Getting .Net Core Running (And Working) On Linux30 May 2017
Sometimes it would be nice if stuff just worked as advertised!
The first obvious choice was Ubuntu which still uses Unity by default. Sorry, but try as I might I just can not get on with Unity as a desktop. After installing Ubuntu Gnome (one of the many great community editions) I was set. And then it broke. No real information it would just show a dialog about a “system crash” and the option to report it. Which I did, several times to no avail. Life’s too short …
So then I downloaded Fedora and installed it and then wondered at the tiny square window on my screen. Full Screen did not work out the box. Tldr; you have to add the kernel headers matching your kernel. Then and only then you will be able to install the VirtualBox Guest Additions. At this point, I rebooted looking forward cracking on only to find I could no longer log into the machine. Every time I entered the credentials the screen would return to the user selection screen of GDM. Life is getting shorter …
Based on Fedora I ruled out RHEL and CentOS as I couldn’t face more disappointment at this stage. So that left openSUSE which I haven’t played with since about 2005! Yet, I did remember that they had created a rolling version called Tumbleweed. So I installed it and after a 10-minute installation sat back and basked in the green glow coming from my screen. Finally, I have a working Linux VM and I followed the online instructions to get .Net installed. I cloned my repo and ran dotnet restore and dotnet run and boom. It broke! openSUSE Tumbleweed does not work for .Net Core due to library conflicts. It should work on the non-rolling version of oepnSUSE if you believe some stories. You will only find this out after a lot of Googling and reading of issue tickets in Github.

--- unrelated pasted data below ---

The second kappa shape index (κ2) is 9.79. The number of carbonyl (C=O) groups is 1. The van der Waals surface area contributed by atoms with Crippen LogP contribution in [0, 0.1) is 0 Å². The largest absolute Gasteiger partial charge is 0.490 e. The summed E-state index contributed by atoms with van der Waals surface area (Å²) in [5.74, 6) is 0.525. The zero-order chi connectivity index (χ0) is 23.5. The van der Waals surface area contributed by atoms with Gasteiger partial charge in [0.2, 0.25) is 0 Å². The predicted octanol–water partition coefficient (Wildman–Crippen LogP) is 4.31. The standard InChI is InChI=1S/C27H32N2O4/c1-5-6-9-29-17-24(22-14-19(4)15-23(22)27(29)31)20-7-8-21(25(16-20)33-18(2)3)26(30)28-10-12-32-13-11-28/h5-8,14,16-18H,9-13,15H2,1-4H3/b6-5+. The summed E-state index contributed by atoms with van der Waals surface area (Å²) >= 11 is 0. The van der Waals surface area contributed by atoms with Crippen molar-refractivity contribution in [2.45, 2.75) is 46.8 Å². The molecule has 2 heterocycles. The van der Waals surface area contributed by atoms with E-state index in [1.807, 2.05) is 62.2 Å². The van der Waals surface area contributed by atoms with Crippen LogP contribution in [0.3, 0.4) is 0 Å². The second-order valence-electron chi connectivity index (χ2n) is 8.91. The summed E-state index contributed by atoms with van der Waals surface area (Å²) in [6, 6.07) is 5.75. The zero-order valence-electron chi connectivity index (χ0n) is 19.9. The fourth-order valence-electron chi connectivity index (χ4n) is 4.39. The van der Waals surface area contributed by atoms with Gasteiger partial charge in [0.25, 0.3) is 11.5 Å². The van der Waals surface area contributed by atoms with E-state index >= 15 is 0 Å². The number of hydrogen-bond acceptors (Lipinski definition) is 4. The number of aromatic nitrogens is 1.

So losing the will to live I tried a final time with Ubuntu. Installed it and set up .Net, cloned my repo and a dotnet restore and a dotnet run later and I was up and running. I installed Gnome as Unity was worse than I remember it (RIP Unity anyway). I have spent the last couple of days working with it. It is about as good as working with .Net Core on Linux as I previously described before Arch broke the environment.
This really isn’t a name and shame post of non-Arch Linux distros at all. It is however, showing that a number of the beginner friendly distro’s do not work straight out of the box. Using VirtualBox is one way people first play with Linux and try it out. This stuff should be considered during the testing phases. In talking to a number of other developers they have also suffered the same issues in getting .Net Core to work on anything that Ubuntu on Linux. That’s fine but it should be better advertised. The .Net team need to find a way to better support the fast moving package infrastructure of Linux as well if .Net on Linux is to succeed.